Bayou Canard, Inc., v. State, through Coastal Prot. & Restoration Auth., 18-0095 (La. 10/29/18), 254 So.3d 1209 (denying writ).
As discussed in the August/September 2018 Louisiana Bar Journal, the Louisiana 1st Circuit Court of Appeal overturned the 19th Judicial District Court and found that the indemnity language in all state-issued oyster leases barred leaseholders from bringing suits against the state even for challenges to the administrative process. Bayou Canard, Inc. v. State, 17-1067 (La. App. 1 Cir. 5/14/18), 250 So.3d 981. Previously, the indemnity clauses had been stretched to cover only physical losses rather than claims challenging a state agency’s administrative procedure (the Coastal Protection and Restoration Authority’s (CPRA) application of the Oyster Lease Acquisition and Compensation Program prior to conducting a restoration project in Bayou Canard). The 1st Circuit’s decision was a resounding victory for the CPRA and solidified the state’s indemnity for suits brought by oyster-lease holders, which have at times been at odds with coastal restoration efforts. See, Avenal v. State, 03-3521 (La. 10/19/04), 886 So.2d 1085.
Bayou Canard, Inc. applied for a writ to the Louisiana Supreme Court on June 13, 2018. On Oct. 29, 2018, the Louisiana Supreme Court denied the application, thereby leaving the 1st Circuit decision unchanged.
Weyerhaeuser Co. v. U.S. Fish & Wildlife Serv., 139 S.Ct. 361 (2018).
In this highly publicized case centered in St. Tammany Parish around the historic and potentially future home of the dusky gopher frog (Rana sevosa), the U.S. Supreme Court waded yet again into the timeless environmental law tussle between private property rights and the federal government’s authority over property. In particular, a group of landowners sued the U.S. Fish and Wildlife Service (FWS) who, acting under the color of the Endangered Species Act (ESA), designated a portion of private property slated for development as “critical habitat” for the rare amphibian. Although likely part of its historic range, FWS acknowledged that the 1,500 acres in Louisiana did not presently support a population of frogs. Rather, the agency posited that the land was prime for future expansion of the frog’s habitat.
A group of landowners led by Weyerhaeuser Co. challenged the FWS decision at the U.S. 5th Circuit Court of Appeals in Markle Interests, L.L.C. v. U.S. Fish & Wildlife Serv., 827 F.3d 452 (5 Cir. 2016) (the previous styling of the Weyerhaeuser case), which found that even though the amphibians did not currently live in Louisiana, the FWS designation was not arbitrary and capricious and was within the limits of its statutory authority. The Supreme Court granted certiorari in January 2018 to review the 5th Circuit’s decision. Although covering many legal and factual issues, the arguments on appeal were focused on what became known as the “habitability requirement” or whether the ESA could be applied to property that was not currently habitat for a protected species.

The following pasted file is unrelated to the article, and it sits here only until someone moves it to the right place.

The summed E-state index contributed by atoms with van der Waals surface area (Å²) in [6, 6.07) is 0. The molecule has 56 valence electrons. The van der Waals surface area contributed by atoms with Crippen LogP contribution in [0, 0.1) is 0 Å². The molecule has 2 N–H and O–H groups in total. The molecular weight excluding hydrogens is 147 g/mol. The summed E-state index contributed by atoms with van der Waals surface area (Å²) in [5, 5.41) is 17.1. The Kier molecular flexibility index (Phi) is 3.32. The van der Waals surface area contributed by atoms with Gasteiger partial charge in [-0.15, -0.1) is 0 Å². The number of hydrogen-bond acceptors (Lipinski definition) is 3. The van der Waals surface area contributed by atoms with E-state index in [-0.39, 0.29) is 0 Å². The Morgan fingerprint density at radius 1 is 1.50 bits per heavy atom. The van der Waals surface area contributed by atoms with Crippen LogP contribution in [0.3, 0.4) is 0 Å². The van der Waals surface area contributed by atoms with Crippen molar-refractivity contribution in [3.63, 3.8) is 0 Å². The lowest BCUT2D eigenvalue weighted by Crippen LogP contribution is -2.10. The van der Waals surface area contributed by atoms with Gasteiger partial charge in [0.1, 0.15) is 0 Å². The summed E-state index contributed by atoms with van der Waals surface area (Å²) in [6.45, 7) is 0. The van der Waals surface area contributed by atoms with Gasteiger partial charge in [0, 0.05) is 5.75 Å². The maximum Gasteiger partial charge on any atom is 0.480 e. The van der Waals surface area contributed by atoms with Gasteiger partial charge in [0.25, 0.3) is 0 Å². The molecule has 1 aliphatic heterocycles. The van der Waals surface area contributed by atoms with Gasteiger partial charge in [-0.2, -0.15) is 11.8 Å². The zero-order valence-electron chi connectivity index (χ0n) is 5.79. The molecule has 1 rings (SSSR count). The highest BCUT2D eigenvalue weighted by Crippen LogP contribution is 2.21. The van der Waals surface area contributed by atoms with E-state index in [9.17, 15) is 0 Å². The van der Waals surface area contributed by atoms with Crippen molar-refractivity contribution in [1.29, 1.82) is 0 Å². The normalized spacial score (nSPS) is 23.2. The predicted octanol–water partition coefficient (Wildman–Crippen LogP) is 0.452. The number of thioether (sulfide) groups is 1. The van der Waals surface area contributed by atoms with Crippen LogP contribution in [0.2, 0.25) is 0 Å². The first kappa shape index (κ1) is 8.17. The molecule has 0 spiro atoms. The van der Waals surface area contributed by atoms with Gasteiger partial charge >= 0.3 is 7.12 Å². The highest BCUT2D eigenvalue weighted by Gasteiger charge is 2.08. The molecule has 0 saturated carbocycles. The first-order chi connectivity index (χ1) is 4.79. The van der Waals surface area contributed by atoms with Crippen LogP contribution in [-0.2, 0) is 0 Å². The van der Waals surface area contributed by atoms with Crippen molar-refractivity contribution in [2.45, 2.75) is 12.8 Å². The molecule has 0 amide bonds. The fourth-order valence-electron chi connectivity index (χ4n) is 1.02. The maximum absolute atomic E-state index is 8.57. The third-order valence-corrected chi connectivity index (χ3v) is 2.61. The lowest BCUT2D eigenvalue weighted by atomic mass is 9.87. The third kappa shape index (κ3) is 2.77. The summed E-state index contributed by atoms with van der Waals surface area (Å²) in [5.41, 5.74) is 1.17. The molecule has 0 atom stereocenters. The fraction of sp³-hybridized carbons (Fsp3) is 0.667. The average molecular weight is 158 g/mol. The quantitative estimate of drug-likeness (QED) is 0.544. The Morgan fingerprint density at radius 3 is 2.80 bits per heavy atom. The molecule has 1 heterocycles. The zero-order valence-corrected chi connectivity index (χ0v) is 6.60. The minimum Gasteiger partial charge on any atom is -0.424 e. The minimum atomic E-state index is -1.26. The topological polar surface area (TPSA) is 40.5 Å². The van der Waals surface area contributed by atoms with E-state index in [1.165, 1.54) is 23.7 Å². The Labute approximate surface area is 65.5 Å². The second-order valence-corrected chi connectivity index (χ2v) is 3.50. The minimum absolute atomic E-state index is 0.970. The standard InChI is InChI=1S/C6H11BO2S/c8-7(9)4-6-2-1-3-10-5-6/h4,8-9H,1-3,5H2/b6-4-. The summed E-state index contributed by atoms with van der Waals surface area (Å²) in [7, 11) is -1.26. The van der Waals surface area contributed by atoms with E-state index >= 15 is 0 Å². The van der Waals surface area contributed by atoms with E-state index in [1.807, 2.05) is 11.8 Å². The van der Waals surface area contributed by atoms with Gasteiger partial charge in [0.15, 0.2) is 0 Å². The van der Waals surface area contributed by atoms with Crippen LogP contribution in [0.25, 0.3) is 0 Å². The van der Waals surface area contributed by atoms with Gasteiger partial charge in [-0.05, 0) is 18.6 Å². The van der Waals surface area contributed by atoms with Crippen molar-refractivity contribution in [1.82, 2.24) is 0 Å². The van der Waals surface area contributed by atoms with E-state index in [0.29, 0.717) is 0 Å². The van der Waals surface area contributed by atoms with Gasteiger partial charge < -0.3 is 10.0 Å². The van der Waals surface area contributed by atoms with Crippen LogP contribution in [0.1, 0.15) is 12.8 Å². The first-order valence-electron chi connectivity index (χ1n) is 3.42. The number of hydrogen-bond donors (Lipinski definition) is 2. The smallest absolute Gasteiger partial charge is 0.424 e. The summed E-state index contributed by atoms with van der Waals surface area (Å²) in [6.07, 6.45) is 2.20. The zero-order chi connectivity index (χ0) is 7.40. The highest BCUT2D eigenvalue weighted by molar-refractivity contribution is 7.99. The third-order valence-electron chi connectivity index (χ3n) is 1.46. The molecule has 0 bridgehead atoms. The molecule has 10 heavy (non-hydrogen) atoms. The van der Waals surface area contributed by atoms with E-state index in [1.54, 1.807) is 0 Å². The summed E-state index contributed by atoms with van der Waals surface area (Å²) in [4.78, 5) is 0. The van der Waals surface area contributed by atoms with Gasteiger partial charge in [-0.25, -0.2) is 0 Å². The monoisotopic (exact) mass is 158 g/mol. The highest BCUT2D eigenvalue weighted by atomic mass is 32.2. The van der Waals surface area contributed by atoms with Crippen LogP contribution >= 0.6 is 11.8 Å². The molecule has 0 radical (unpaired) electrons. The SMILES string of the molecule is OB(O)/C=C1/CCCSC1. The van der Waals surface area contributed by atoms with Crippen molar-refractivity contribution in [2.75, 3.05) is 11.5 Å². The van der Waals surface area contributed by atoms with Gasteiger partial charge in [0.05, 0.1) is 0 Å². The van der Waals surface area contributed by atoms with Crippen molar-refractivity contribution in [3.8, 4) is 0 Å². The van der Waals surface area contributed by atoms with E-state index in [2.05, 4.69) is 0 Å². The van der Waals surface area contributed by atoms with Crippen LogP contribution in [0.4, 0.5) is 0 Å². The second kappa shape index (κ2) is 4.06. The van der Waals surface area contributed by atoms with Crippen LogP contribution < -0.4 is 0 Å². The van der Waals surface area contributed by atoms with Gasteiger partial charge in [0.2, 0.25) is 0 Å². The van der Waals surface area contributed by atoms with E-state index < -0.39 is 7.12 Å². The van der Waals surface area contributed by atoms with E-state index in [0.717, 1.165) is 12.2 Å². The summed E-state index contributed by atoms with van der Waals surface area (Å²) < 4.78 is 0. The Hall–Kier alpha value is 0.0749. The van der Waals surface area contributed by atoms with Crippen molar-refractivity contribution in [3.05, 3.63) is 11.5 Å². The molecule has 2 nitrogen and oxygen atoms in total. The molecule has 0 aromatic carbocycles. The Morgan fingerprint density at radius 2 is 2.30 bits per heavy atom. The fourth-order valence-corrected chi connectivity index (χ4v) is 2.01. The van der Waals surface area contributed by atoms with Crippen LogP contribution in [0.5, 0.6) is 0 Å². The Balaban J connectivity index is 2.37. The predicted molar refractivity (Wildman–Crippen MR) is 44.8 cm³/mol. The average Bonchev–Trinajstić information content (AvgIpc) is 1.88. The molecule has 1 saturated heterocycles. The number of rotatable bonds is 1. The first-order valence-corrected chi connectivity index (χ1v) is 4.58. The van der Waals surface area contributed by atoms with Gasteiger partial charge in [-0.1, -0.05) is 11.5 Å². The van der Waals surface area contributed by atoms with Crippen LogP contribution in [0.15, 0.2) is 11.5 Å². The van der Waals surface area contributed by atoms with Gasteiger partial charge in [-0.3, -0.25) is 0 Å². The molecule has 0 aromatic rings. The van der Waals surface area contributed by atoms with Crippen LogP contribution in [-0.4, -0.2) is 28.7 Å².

Arguments were held on Oct. 1, 2018, and on Nov. 27, 2018. The Court issued a unanimous 8-0 ruling (Justice Kavanaugh took no part) authored by Chief Justice Roberts vacating the 5th Circuit’s decision and remanding the case for further proceedings. In its decision, the Court first addressed the habitability question and held that “[a]n area is eligible for designation as critical habitat under [the ESA] only if it is habitat for the species.” Weyerhaeuser, 139 S.Ct. at 369 n.2. This finding seemingly mirrored the petitioners’ argument that for a place to be critical habitat, it must first be habitat. At the argument, FWS did not dispute this grammatical truism; instead, the agency argued that the definition of habitat should include those areas imbued with special features requisite for a species’ habitat that could support the species with “some degree of modification to support a sustainable population of a given species.” Id. at 369. However, stopping shy of a clear win for the landowners, the Court noted that the 5th Circuit did not interpret the term habitat or review FWS’ administrative findings to that point. Accordingly, the Court vacated the decision and remanded to the U.S. 5th Circuit to explicitly consider what constitutes habitat under the ESA and what FWS’ findings are regarding the same.
In addition to the habitability question, the Court also addressed the petitioners’ additional argument that FWS did not appropriately consider all relevant statutory factors when balancing the costs and benefits of the restrictions placed on the property by the critical habitat designation. The remand decision also contained instructions for the 5th Circuit to consider whether FWS’ assessment of the costs and benefits was arbitrary and capricious, which was not done before.